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  • Midwest Romance Writers

Reading as Writers

Contributed by MRW Member Diana Admire

Consider yourself lucky if you had a parent who read to you. I do. Mom made it a morning tradition that before school we had devotions. She read one chapter of her current choice of book, and then we’d pray to begin our day. I remember begging her to continue on stories I enjoyed. Books like Heidi, and Little House on the Prairie come to mind.

That was eons ago. Today, Mom is still reading voraciously, and she keeps me on the hunt for books to supply her habit. I can still hear the inflexion of her voice filled with emotion, suspense and fun.

This brings me to my latest thoughts about writing.

I can see the scene in my mind, I hear the voices of dialogue in my head. But the real edits come when I read it out loud. I ask myself, is that something that character would say, or am I interjecting my own voice as the author? Has the character said anything like that before? Am I repeating myself?

Reading out loud also helps discover the silly typos like this…

What I if said

you read the

top line wrong?

Of course, the top line should read: What if I said. Often there’s a missing is, a needed that.

So, my quick tip?

Have someone read your words to you and listen, or read them to yourself out loud.

Using another sense brings a whole other level to the work you are doing. Patti has listened to me dictate chapters and scenes and I hear my mistakes as I read. Then as she reads them, I find even more. She makes a concentrated effort to NOT inflect any emotion, which tells me the reader needs to see and feel the emotion with more descriptive words. I tend to forget that.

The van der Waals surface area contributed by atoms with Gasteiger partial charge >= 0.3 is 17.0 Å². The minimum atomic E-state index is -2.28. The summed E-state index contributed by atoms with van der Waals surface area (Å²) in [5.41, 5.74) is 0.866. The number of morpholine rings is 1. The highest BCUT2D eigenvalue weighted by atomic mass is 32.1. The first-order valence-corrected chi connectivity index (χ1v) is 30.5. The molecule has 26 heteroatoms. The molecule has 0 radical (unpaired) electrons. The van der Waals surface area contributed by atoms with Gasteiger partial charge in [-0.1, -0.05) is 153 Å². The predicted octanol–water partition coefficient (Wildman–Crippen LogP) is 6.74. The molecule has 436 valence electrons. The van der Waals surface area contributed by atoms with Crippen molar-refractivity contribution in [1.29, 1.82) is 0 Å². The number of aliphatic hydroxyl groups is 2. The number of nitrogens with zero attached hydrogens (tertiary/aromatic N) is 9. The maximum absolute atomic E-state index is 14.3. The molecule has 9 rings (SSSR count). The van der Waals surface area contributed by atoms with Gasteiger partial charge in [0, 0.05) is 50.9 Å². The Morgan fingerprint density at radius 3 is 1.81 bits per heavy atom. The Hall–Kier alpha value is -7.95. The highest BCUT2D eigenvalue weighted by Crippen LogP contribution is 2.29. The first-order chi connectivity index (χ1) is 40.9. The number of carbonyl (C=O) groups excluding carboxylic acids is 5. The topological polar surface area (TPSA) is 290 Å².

That also brings me back to Mom. This last weekend she was talking about an old T.V. show she watched. It was an episode of Leave it to Beaver. If you remember the characters you can see them. Larry struggled to read a poem about a tree. The same poem Judy the know-it-all put so much inflection and emotion and gestures into the words it sounded like a dramatic play. Then Beaver (bless his heart) Read the same words with the feeling of his heart. Because he had a tree planted for him when he was a baby and loved the idea of the poem the audience could feel the emotion. All three sounded different.

We as writers cannot know how a reader hears the words we write on the page. We must inflect emotion and atmosphere without knowing how it sounds.

Try a text to voice reader, or have someone narrate to you. It brings the scenes to life. I have listened to audio books that I’d previously read, and always have a different experience. I enjoyed the listen more than the read. My point is We as writers need to read, listen and write. Any writer who doesn’t read, never improves.

As I prepare on this chilly autumn morning, I hope my tone and words reflect the hope, happiness and warmth of the moment all day long. Keep writing, and reading.

All the best, Diny.

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